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Join me in a live stream from Facebook for GIS Day! Wednesday 18 November 2020. Twelve 5 minute blocks featuring music, maps, apps, and more.. how you can learn more about GIS and why it all matters. https://www.facebook.com/events/1753930484776438 0900 Welcome – What is GIS? What’s where, why is it there, why should we care? Holistic and specialized. Enterprise wide. What is GIS Day? Resources there; virtual GIS events. My series of GIS Helps videos. A new series of videos focused on the theme of "GIS Helps" that is now online in the following playlist: https://www.youtube.com/watch?v=sZtjGSwC0B4&list=PLiC1i3ejK5vsAraUOjp3wKadPeX0e2ivr Resources to discover more! 0905 My 3 favorite web mapping applications to understand the whys of where. My 3 favorite mapping tools. 0910 My 3 favorite phone mapping applications to explore the world. 0915 Geo-Songs Break! Part 1 of 2. 0918 GIS Crossword Puzzle. 5 clues. GeoNet blog. 0919 Shakespeare and maps! 0920 The best geography and mapping related books I read in 2020 and for all time. 0925 My 5 favorite data sets. 0930 5 everyday and fun examples showing why it is important to pay attention to mapped data quality: Spatial Reserves. 0935 Geo Quiz: Name that Place. 5: Urban rivers, waterfalls, etc. Show answers. 0940 5 Forces bringing us to a pivotal time in GIS. 0945 5 Key Trends in GIS. 0950 5 Skills Important in your GIS journey. 0954 Key Messages. 0955 Geo-Songs Break! Part 2 of 2. 0958 Ways to Keep Learning. 1000 End.
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Hello! Did you try https://ago-assistant.esri.com/ ? That is what I use. However it will only work with the classic story maps. It won't work with the new story maps from what I understand; at least not at the current time, from what I understand. I have transferred new story maps from 1 account to another, but I have had to use a copy and paste operation which does work but it takes awhile. Maybe others know more. --Joseph Kerski
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Yes, greetings Giovanni! To add to Chris' excellent resources, we work closely with community colleges through this organization as well: www.geotechcenter.org In fact I am giving a keynote address for their GIS Day event next Wed 18 Nov 2020 if you are interested in that. Here is the event: https://geotech-virtual-gis-day-kctcs.hub.arcgis.com/ Another STEM note - I have a book co-authored called Spatial Mathematics and have numerous GeoNet posts about the use of GIS to foster science and math instruction--proportions, geometry, plate tectonics, eocregions, to name a few. Keep in touch then! ---Joseph Kerski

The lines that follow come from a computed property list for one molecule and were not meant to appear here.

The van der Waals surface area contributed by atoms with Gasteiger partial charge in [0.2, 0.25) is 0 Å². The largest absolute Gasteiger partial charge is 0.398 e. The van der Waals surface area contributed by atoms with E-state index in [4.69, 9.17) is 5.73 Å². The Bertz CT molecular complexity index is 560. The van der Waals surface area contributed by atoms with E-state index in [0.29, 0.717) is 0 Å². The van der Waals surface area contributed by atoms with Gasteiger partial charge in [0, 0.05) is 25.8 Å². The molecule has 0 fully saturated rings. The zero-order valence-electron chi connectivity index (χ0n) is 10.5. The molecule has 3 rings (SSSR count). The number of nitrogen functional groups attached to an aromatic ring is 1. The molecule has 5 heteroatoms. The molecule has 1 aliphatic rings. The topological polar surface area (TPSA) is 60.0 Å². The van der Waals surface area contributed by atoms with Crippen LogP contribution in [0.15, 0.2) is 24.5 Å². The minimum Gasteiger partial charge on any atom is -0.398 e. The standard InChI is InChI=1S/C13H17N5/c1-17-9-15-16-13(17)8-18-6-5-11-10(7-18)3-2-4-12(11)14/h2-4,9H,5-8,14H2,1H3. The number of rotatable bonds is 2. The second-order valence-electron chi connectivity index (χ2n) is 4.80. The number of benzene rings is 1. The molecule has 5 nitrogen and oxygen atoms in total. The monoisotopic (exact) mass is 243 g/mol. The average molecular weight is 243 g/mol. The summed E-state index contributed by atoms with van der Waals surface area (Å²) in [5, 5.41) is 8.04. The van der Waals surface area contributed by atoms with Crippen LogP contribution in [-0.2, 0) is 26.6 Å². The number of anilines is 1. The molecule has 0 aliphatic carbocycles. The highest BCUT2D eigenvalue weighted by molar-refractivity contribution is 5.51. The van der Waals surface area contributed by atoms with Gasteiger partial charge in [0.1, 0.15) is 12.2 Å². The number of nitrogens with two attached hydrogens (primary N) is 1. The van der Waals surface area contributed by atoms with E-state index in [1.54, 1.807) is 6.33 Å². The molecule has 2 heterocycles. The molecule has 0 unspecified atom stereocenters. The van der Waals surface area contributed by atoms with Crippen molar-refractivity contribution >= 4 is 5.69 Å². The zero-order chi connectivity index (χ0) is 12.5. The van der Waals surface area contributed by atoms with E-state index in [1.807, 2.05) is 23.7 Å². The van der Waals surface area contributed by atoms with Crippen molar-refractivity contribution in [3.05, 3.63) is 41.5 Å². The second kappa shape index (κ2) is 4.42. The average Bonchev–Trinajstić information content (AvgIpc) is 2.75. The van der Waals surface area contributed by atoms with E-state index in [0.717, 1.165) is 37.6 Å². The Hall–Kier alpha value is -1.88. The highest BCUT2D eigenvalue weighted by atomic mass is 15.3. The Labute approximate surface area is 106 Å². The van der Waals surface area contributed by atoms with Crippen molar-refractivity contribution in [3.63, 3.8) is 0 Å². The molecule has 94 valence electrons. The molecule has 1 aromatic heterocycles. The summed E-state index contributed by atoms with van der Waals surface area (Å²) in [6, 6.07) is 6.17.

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In Part 1 of this series , I described how racial equity and social justice can be understood and engaged with using Geographic Information Systems (GIS). In this “Part 2” essay, let’s dig deeper into practical ways of doing so and also discuss relevant issues that are inherent to using digital maps and data within a GIS environment.
One powerful capability within the modern ArcGIS platform is that you can map your own data. You can do this in a wide variety of means: You can scan and georeference historical maps or sketches of a community. You can geocode spreadsheets of location-based data. You can add mapped features while examining aerial, UAV, or satellite imagery. One of the easiest and most popular ways to gather and map your own data is with field surveys such as QuickCapture or Survey123 . You can also crowdsource your field surveys to get community input on an issue. You can use the field surveys to empower the community to participate in mapping and understanding issues such as areas that are not walkable or not walkable , the presence of litter, green spaces (or lack thereof), benches, bus stops, recycling centers, community gardens, gathering places, or other information.
These maps are not just pretty graphics floating around in cyberspace. Each piece of data has topology; it “knows” where it is related to everything else around it. ArcGIS Online, ArcGIS Insights, and ArcGIS Pro offer the power of spatial analysis. Analysis tools work with the topology of the data and enable you to determine where variations and patterns in variables exist, where they change, determining size, shape, and distribution, how places are related, finding optimal locations and paths, detecting patterns, and making predictions. You run these spatial analysis tools in an intuitive step-by-step manner, adjusting the inputs and outputs as you see fit, whether it is map overlay, proximity, creating the weighted mean center of data, determining statistical significance, or other analytical tools. These tools are used in equity-driven research study in a wide variety of disciplines, though perhaps geographers have studied their spatial aspects the most. Searching on “equity” for example , in a recent conference of the American Association of Geographers , nets many studies in a wide variety of places at many scales.